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Locus

Locus


Sometimes it is useful in mathematics to describe the path that a point traces as it moves in a plane to meet certain conditions. For example, what is the path that a point on the end of the second hand of a clock traces in 60 seconds? This answer, of course, is a circle.

One way to define a circle is to say that a circle is the locus of all the points in a plane that are a given distance from a fixed point, called the center.

A locus in a plane can be thought of as all the possible locations or positions that a point can take as it moves to meet certain stated conditions. What is the locus of, or path traced by, a point in a plane that moves so that it is always three inches from point A? This locus will be a circle, with point A as the center and a radius of three inches.

What is the locus in a plane of all points that are 2 centimeters from a given line? This locus is made up of two lines, each parallel to the given line, one on each side, and at a distance of 2 centimeters from it, as illustrated in the figure below. The two dashed lines form the locus.

What is the locus of all points in a plane that are the same distance from point D and from point E? To answer this, one might draw some example points that are equidistant from D and E, such as the points marked with a star in the left-hand illustration of the figure below.

These example points indicate that the locus of all the points in a plane that are the same distance from D as they are from E is a line that is the perpendicular bisector of the line segment that joins D and E, as shown in the right-hand illustration.

The idea of a locus can be used not just in a plane but also in three-dimensional space. For example, the preceding example, extended into space, becomes the locus of all points that are equidistant from points D and E. This locus will be the entire plane that is perpendicular to the plane containing DE and its perpendicular bisector and that contains the entire perpendicular bisector.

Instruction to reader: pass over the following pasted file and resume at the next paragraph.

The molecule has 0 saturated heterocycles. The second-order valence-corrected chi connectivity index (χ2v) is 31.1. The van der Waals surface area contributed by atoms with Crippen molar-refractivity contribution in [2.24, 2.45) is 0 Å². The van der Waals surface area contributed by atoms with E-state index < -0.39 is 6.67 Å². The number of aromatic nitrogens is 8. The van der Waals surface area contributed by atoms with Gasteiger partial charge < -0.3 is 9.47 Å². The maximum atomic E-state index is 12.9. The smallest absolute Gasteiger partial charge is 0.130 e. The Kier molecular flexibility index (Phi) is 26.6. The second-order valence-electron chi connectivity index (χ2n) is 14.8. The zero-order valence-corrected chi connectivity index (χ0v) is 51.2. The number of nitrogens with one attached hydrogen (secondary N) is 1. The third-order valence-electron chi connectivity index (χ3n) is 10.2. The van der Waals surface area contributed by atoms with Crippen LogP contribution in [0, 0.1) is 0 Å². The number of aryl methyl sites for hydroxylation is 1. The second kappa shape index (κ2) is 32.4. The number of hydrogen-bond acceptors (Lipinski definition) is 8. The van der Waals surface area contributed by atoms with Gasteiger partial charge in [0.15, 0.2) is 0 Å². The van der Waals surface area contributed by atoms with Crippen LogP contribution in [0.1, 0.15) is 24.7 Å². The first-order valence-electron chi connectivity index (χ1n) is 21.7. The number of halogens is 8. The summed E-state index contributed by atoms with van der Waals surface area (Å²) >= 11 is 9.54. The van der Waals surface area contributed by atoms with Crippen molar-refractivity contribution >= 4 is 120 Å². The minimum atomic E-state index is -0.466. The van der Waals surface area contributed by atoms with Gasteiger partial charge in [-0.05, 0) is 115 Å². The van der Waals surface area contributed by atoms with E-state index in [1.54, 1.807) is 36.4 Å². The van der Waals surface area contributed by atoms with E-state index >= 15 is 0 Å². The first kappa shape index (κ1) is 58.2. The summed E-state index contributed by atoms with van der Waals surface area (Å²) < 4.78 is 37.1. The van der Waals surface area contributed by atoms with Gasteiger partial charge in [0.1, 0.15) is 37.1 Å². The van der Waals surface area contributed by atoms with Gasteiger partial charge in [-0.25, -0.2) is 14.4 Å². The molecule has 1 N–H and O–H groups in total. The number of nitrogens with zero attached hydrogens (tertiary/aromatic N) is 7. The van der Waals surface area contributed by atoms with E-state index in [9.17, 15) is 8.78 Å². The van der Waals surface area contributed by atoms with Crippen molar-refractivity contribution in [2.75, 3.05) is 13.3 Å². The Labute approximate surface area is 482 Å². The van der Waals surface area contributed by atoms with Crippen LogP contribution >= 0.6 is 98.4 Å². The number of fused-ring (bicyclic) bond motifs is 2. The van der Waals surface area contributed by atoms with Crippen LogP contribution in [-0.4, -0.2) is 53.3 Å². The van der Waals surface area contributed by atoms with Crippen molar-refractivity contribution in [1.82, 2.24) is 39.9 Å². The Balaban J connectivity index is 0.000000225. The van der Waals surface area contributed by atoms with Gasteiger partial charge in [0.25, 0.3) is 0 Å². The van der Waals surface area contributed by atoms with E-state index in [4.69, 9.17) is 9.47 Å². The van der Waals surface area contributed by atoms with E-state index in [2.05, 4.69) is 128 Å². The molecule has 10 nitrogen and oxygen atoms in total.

In space, the locus of all points at a given distance from a specific point is a sphere with a center at the point and a radius equal to the given distance. In space, the locus of all points at a given distance from a line segment is a cylinder with a hemisphere at each end.

The idea of locus can also be used to define the conic sections. In a plane, a circle is the locus of all points at a given distance from a specific point; a parabola is the locus of all points such that each point on the curve is the same distance from a specific point as its distance from a specific line; an ellipse is the locus of all points such that, for each point on the curve, the sum of the distances from each of two separate specific points, called the foci, remains the same; and a hyperbola is the locus of all points such that, for each point on the curve, the absolute value of the difference of the distances to each of two separate specific points, called the foci, remains the same.

see also Conic Sections.

Lucia McKay

Bibliography

Hogben, Lancelot. Mathematics in the Making. New York: Crescent Books, Inc., 1940.

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locus

lo·cus / ˈlōkəs/ • n. (pl. lo·ci / ˈlōˌsī; -ˌsē; -ˌkē; -ˌkī/ ) 1. technical a particular position, point, or place: it is impossible to specify the exact locus in the brain of these neural events. ∎  the effective or perceived location of something abstract: the real locus of power is the informal council. ∎  Genetics the position of a gene or mutation on a chromosome. 2. Math. a curve or other figure formed by all the points satisfying a particular equation of the relation between coordinates, or by a point, line, or surface moving according to mathematically defined conditions.

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locus

locus (pl. loci) The specific place on a chromosome where a gene is located. In diploids, loci pair during meiosis and unless there have been translocations, inversions, etc., the homologous chromosomes contain identical sets of loci in the same linear order. At each locus is one gene; if that gene can take several forms (alleles), only one of these will be present at a given locus.

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locus